Napoleon had 12 siblings, 7 of them survived until adulthood.
Napoleon’s legal reform, the Napoleonic Code, was influential on many civil laws jurisdictions worldwide.
Autopsy report concluded that Napoleon died of stomach cancer but some scientists believed he was poisoned with arsenic.
Napoleon Bonaparte was born on August 15, 1769 in the island of Corsica and died in May 5, 1821 at the age of 51.
For Napoleon, the return to France meant a return to service with the French military. Upon rejoining his regiment at Nice in June 1793, the young leader quickly showed his support for the Jacobins, a far-left political movement and the most well-known and popular political club from the French Revolution.
It had certainly been a tumultuous few years for France and its citizens. The country was declared a republic in 1792, three years after the Revolution had begun, and the following year King Louis VXI was executed.
Considered one of the world's greatest military leaders, Napoleon Bonaparte was born on August 15, 1769, in Ajaccio, Corsica, France. He was the fourth, and second surviving, child of Carlo Buonaparte, a lawyer, and his wife, Letizia Ramolino.
At the time around Napoleon's birth Corsica's occupation by the French had drawn considerable local resistance. Carlo Buonaparte had at first supported the nationalists siding with their leader, Pasquale Paoli. But after Paoli was forced to flee the island, Carlo switched his allegiance to the French. After doing so he was appointed assessor of the judicial district of Ajaccio in 1771, a plush job that eventually enabled him to enroll his two sons, Joseph and Napoleon, in France's College d'Autun.
After a failed assassination attempt funded by the British in 1804, Napoleon established a new hereditary monarchy with himself as Emperor Napoleon I. He continued his military triumphs, conquering the Austrian and Russian armies in Ulm and Austerlitz, taking Venice and Dalmatia for the Kingdom of Italy, and placing a number of German states under French control in the Confederation of the Rhine. In 1806 he defeated a Prussian threat to his power in the Battle of Jena-Auerstadt, and in 1807 his victories over the Russians led to the Treaties of Tilsit, which created the Grand Duchy of Warsaw and the Kingdom of Westphalia. When the Portuguese refused to respect Napoleon's blockade of British trade, he became involved in the Peninsular War and took over Iberia.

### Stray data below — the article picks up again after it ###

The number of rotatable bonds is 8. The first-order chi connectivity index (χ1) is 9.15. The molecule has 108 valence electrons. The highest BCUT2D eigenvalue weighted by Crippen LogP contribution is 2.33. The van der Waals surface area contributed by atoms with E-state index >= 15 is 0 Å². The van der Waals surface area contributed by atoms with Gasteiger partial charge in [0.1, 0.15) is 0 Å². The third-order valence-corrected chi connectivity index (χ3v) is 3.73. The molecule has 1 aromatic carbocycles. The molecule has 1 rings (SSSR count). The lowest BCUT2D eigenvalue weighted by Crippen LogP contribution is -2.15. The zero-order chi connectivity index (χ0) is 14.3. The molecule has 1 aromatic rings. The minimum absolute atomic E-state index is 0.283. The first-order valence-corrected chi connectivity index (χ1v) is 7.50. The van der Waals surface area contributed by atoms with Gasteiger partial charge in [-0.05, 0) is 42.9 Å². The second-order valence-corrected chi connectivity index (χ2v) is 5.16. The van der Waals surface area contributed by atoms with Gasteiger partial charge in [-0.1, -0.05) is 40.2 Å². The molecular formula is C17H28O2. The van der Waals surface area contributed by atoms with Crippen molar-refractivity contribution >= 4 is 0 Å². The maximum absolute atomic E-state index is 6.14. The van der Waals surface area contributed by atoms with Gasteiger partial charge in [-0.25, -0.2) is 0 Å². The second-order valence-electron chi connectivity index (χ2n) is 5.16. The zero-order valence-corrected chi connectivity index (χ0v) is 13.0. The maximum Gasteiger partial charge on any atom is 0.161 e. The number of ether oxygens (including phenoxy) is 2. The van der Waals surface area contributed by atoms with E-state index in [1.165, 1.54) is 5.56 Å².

Religion is what keeps the poor from murdering the rich.
Religion, Rich, Poor
Impossible is a word to be found only in the dictionary of fools.
Impossible, Word, Found
A picture is worth a thousand words.
Art, Words, Worth
Never interrupt your enemy when he is making a mistake.
Enemy, Making, Mistake
Great ambition is the passion of a great character. Those endowed with it may perform very good or very bad acts. All depends on the principles which direct them.
In October 1815, Napoleon was exiled to the remote, British-held island of Saint Helena, in the South Atlantic Ocean. He died there on May 5, 1821, at age 51, most likely from stomach cancer. (During his time in power, Napoleon often posed for paintings with his hand in his vest, leading to some speculation after his death that he had been plagued by stomach pain for years.) Napoleon was buried on the island despite his request to be laid to rest "on the banks of the Seine, among the French people I have loved so much." In 1840, his remains were returned to France and entombed in a crypt at Les Invalides in Paris, where other French military leaders are interred.